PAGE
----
ter, hunting aa he went, and on on day
shot throe rhinos. Th Jraey hunter la
62 years of age.
"Th Spendems ought to be able to atrlke
a balance between their opposing trait."
"What are they?" .
"He Is always lending money and ah
I always borrowing trouble." Baltimore
Flashy Young Woman I called to te If
you didn't require a beautiful model.
Artist Why, have you got a friend!
Boston Transcript.
"May I see my father's record?" asked
the new student ' He was in th class
of '77."
"Certainly, my boy. What for?"
"He told me when 1 left horn not to dis
grace him, sir, and I wish to see Just how
tar I can go." Life.
"Jones made an awful big hit at the bas
quet the other night." .
"Is Uiat ao?"
"Yes; he was called on for a speech and
refused." Detroit Free Pre.
"What member of th class can mention
one memorable date In Human history f
the teacher asked.
"Antony's willt Cleopatra," ventured one
of the boys Everybody's Magaaine,
"Had Robert been 111 for any great length;
of time?" asked a diatant relative as tbe
funeral procession made Its way to th
cemetery. ...,.,. E -
"Yes, indeed," responded one of ' the
mourners. "Why, he hasn't been out of th
house for six months until today." New
York Times.
Nan The professor says my vole is as
clear as a silver bell.
Fan I've often noticed that it has a,
metallic sound about It Chicago Tribune.
New Tboughtist Why, what's th mat.
Old ThoughUst I've got a toothache.
New Thoughtlst Don't you know if you
had faith you wouldn't have tnat tooth
Old Thoughtlst Don't you know that If
you had this toothache you wouldn't have
any faith? Cleveland Leader.
James Whltcomb Riley.
I ain't a-goin to cry no more, no morel
I'm got euraohe, an' Ma can't make
It quit a-tail;
An' Carlo bit my rubber ball
An punctured It; an' 8ls she take
And poke my knife down through the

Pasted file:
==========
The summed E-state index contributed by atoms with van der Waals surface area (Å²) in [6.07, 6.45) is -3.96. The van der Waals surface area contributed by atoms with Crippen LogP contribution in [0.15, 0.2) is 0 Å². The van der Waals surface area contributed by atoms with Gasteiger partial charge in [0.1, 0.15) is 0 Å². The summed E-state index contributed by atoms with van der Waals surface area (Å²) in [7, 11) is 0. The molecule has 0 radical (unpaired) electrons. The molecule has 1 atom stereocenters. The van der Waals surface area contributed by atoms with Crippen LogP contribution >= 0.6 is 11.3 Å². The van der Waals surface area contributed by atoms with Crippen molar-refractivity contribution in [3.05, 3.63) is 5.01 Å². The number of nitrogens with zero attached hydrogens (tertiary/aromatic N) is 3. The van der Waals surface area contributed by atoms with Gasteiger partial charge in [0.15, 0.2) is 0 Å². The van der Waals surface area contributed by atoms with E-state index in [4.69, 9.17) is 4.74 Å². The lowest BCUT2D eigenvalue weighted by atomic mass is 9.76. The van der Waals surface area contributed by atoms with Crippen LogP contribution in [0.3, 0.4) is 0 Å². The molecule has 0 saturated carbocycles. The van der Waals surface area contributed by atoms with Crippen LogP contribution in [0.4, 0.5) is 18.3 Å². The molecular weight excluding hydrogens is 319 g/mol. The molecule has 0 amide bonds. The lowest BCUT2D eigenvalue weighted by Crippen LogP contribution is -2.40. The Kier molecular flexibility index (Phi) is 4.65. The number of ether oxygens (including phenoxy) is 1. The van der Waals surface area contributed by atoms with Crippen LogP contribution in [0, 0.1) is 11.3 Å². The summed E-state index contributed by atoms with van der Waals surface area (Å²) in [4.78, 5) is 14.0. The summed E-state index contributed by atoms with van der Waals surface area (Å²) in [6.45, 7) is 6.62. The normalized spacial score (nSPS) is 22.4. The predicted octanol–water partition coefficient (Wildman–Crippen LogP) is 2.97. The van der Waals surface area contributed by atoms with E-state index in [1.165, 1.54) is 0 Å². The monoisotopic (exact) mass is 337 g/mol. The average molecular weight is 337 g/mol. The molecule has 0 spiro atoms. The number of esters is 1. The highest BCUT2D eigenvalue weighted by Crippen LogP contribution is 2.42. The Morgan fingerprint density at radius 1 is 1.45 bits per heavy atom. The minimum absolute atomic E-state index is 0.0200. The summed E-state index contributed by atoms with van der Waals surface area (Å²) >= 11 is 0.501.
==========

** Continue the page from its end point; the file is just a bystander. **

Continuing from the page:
stable floor
And loosed it blame It all!
But i ain't goln' to cry no more, no morel
An' Aunt Mame wrote she' comln'; an'
she can't
Folks Is come there! An' I don't care
tine Is my Auntl .
An' my eyes stings; an I'm
1st coughin' all tne time.
An' hurts, m ao, an' where my side's so
Grampa felt where, an'' he
Says, "Maybe It's pleurasy!"
But 1 ain't goln' to cry no more, no morel
An' I climbed up an' failed orf the fence.
An1 Herbert he 1st laujjh at me!
aii my ii uenui
It a f I r U f(1 In mv tin H.nlr an' 1 i .. .
Purto' mi thumb nail off, a tryln' to git
uui-nen smasn ill An- li s 111 there yitl
But I ain't goln' to cry no more, no morel
Ool I'm ao wicked! An' my breath's so
1st like I'run an' don't res' none
But 1st run on when 1 ought to not;
Yes, an' my chin
An' lips all warpyt and teeth's so fast
An' a a place in my throat I can't swaller
An' they all hurt sol
An' oh, my-ob!
I'm startln' ag'ln
I'm startln' ag'ln, but I won't fer shore!
I 1st ain't goln' to cry no more, no more!
who sell things
plish It," by J. Angus MacDonald. Price, 12.
"The Psychology of Advertising," by
Walter Dill Scott, Ph. D. Price, 12.
' Modern Advertising," by Earnest Elmo
Calkins and Ralph llolden. Price. 11.50.
"Practical Publicity," by Truman A. De
Weese. Price, 12.
"Mahln's Advertising Data Book." by
John Lee Mahln. Price, 2.
"Printing in Relation to Graphlo Art
by George French, Prlc. $8.60.
"Witting for tho Press," by Robert Luc.
Price, jt
"Financing an Enterprise," by Francis
Cooper. Price, .
"Pushing Your Business," by T. D. Mac
Gregor. Price, IL .
"A. lk-Book of Errors in English.' by
F. H. Vltetelly. Price, 71 conta. '
'Astir." by John Adam Thayer. Price,
"American Newspaper Annual and Dlreo-
Hunter rye. Oolngl Going!! Gone!!!
Quaker oats. Fifty-seven varieties.
Omega oil. It float.
Pexuna is a friend of mln.
Lydla K. Pinkbam's vegetable compound.
That all.
Postuni-4h king of table water.
Planoiaa. They work while you aleep.
Arrow collar hav th strength of
Gibraltar. .
1Whj" d drink, drink . Platt'a
Uneeda Waltham watch.
Casoarets step lively.
Pearlln. Th flavor lasts.
Spencorlsn pens. Haven't eratehd yet
Allwyn baby carriage. Th kind you
hav always bought.
Wilson's wblsky. Th kind that mother
used to Irak.
Regal snoes. W could not Improve the
S,'irf ". 'w Iwovi, th ho.-v
Printer s Ink,